- Taming the River: Negotiating the Academic, Financial, and Social Currents in Selective Colleges and Universities
Since sequels have become quite popular in movies, it should come as no surprise that the trend has expanded to scholarly publishing. Yes, following The Shape of the River (Bowen & Bok, 1998) and The Source of the River (Massey, Charles, Lundy, & Fischer, 2003) the latest book in this unintentional trilogy is Taming the River. While on first blush my introduction may seem a bit whimsical, the book is a far cry from whimsy and provides serious analyses of a large group of diverse undergraduates. Whereas the first book, The Shape of the River, focused on the aftermath of affirmative action, the second book, The Source of the River, took the next step in examining the social origins of students in elite institutions. The latest book allows the reader to dive into deeper waters and to examine the predictors of student success. According to the authors the book analyzes the student experience as they "wade into the crosscutting currents of college life" (p. 3). The book further expands the river metaphor by carefully guiding the reader through the academic and social lives of the students while they experience the first two years of college. Through analysis of the National Longitudinal Survey of Freshmen (NLSF) including two questionnaires plus four follow-up interviews of the sample, the authors present findings and conclusions from a large sample of ethnically diverse students who enrolled in elite institutions in 1999.
The book is divided into nine chapters with clever river metaphor titles such as "Entering the Current," Staying Afloat Financially," and "College at Midstream." Especially useful are the appendices that provide the full questionnaires as well as basics on the social scales used in the analyses.
In the chapter "Staying Afloat Academically" the authors present their findings on the predictors of grades earned in the first two years of college. They report differences in elected majors by gender and ethnic group. While many of the differences follow the expected "Asians are more likely to major in the sciences" and "women are more likely avoid math and science," it is a bit troubling to learn that these differences continue to persist despite so many efforts to attract students of color and women into STEM (science, technology, engineering, and mathematics) disciplines. But even more troubling was the finding that by the end of the sophomore year, students of color were lagging their White and Asian counterparts in the number of courses necessary for graduation. [End Page 544]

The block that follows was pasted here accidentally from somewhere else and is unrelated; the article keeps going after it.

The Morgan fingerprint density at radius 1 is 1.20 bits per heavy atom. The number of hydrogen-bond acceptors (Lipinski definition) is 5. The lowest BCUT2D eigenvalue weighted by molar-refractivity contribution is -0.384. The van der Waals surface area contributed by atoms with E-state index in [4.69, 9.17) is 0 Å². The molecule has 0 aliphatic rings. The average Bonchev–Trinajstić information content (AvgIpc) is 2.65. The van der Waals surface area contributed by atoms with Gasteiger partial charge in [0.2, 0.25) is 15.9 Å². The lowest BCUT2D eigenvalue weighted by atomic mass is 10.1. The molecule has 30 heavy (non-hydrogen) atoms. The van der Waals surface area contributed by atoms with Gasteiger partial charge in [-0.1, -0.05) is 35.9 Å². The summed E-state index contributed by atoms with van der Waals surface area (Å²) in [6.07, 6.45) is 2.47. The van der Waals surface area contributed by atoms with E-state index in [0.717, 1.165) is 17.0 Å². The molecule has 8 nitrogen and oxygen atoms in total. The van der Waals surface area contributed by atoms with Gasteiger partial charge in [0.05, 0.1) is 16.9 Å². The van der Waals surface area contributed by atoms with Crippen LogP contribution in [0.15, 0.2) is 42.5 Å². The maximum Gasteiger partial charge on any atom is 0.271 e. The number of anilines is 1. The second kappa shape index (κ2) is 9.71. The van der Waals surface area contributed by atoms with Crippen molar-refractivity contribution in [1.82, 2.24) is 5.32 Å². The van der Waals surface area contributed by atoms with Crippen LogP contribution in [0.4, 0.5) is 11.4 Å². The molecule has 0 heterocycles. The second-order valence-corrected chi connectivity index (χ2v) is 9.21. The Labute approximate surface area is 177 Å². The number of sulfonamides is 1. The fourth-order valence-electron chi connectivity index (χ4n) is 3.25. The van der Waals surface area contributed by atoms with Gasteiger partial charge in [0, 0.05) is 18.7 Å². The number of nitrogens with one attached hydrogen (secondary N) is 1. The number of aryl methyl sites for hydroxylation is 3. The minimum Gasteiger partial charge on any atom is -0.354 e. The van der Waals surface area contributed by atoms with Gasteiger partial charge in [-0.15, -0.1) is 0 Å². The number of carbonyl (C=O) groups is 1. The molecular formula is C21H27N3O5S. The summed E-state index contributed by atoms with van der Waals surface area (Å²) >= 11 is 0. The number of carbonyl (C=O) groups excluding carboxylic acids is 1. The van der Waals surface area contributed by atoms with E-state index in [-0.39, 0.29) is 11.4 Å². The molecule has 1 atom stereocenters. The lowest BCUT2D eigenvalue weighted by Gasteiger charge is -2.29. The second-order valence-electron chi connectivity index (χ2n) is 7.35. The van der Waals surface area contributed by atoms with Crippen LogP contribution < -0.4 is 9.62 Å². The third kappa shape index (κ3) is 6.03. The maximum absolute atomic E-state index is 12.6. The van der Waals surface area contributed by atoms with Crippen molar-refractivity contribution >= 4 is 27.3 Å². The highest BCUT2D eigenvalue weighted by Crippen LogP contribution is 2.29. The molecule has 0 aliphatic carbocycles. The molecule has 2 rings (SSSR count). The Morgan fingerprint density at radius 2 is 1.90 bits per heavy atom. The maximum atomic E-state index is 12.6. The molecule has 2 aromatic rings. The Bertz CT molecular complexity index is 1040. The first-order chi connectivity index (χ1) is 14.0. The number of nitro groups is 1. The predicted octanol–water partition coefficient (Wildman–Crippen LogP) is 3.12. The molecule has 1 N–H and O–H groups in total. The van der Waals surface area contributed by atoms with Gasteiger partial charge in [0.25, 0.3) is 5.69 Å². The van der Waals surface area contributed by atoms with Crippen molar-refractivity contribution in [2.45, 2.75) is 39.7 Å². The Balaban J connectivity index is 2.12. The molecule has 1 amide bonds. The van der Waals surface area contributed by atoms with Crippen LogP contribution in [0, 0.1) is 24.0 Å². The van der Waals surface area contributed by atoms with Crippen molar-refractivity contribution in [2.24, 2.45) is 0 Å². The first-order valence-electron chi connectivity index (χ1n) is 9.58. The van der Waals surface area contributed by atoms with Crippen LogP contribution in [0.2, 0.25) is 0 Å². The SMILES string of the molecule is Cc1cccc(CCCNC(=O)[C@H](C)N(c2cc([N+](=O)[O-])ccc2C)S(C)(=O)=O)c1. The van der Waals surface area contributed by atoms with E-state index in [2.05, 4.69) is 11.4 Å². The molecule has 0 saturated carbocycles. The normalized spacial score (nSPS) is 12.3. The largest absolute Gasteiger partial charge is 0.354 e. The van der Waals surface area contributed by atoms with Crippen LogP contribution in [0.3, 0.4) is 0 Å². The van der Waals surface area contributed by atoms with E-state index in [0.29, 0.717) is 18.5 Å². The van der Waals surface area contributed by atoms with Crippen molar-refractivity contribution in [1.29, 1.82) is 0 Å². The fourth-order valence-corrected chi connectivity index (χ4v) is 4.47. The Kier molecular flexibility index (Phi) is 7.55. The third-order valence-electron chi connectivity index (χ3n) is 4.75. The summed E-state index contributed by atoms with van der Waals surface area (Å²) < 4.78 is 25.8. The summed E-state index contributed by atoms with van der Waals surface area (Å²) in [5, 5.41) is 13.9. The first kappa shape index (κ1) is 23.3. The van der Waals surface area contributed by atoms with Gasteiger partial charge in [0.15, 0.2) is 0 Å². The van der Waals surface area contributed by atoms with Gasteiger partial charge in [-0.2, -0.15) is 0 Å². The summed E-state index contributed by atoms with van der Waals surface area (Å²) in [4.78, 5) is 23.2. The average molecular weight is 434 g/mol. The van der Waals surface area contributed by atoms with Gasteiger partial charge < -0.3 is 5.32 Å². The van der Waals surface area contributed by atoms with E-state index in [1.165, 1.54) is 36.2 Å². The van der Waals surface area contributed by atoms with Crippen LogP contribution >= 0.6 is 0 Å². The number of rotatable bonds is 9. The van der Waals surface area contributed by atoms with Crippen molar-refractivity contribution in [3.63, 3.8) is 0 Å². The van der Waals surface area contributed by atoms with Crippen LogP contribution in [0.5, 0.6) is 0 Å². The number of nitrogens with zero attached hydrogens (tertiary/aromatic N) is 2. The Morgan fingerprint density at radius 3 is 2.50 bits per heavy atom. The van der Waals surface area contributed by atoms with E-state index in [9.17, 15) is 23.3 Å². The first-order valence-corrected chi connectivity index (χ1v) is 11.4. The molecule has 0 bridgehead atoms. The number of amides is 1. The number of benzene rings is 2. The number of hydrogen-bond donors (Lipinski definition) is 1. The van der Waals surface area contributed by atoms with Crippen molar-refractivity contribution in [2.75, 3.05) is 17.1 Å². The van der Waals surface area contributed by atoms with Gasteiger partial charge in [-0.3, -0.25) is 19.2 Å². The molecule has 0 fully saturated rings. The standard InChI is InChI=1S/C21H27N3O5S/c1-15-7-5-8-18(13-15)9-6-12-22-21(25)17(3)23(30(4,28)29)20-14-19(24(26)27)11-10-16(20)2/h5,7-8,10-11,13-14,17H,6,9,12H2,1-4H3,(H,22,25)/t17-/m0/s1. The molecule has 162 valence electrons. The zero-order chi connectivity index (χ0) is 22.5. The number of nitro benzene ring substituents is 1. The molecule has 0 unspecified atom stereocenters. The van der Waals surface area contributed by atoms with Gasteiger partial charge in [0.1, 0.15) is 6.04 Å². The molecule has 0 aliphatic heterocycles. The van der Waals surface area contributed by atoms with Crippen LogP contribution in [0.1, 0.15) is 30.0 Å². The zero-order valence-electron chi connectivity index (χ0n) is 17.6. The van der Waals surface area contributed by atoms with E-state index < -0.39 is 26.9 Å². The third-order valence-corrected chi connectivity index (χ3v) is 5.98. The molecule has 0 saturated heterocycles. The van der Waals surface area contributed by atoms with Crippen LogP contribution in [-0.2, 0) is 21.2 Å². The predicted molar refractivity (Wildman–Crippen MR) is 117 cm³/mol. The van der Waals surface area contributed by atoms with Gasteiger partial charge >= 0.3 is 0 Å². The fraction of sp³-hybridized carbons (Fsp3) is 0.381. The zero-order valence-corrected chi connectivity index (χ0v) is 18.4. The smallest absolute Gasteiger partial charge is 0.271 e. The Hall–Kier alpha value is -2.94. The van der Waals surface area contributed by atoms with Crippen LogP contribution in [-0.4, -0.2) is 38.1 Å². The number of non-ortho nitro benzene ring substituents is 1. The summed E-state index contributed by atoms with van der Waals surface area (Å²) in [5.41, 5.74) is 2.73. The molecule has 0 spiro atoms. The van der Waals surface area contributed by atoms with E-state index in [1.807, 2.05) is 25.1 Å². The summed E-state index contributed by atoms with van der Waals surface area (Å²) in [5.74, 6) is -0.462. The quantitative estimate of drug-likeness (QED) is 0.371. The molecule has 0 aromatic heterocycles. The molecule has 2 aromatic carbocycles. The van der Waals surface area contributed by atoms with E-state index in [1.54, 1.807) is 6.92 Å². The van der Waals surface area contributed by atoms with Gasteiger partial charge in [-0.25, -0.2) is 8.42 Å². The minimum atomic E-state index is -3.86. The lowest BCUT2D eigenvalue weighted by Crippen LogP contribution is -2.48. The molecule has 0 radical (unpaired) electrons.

Since the authors found that the students of color were more likely to find academic support in their ethnically similar peers than their White counterparts, the chapter on "Staying Afloat Socially" merits special importance. While the chapter clearly shows that all students are guilty of trying to fit too much into their lives, African Americans appear to be multitasking at a higher rate than the other groups. There was a paradoxical nature to the findings as the study reports a positive relationship between various types of social life and grades yet such activities such as living in fraternities and sororities modestly lowered grades. The reader must be careful in assigning causation as it is clear that the roots of the relationships are not clearly defined or understood.
The social milieu for students of color cannot ignore the undercurrents of being a "one of few" on these elite campuses. Perhaps it is not surprising that African American students reported a preponderance of social interactions with other African Americans. But the insularity extended to White students as well, as they also reported more "in-group" relationships. The book also delves into intergroup romance and reports some very interesting findings among the ethnic groups.
Perhaps the hardest battle in the river is to stay afloat financially. On average African American and Latino students came to their elite colleges...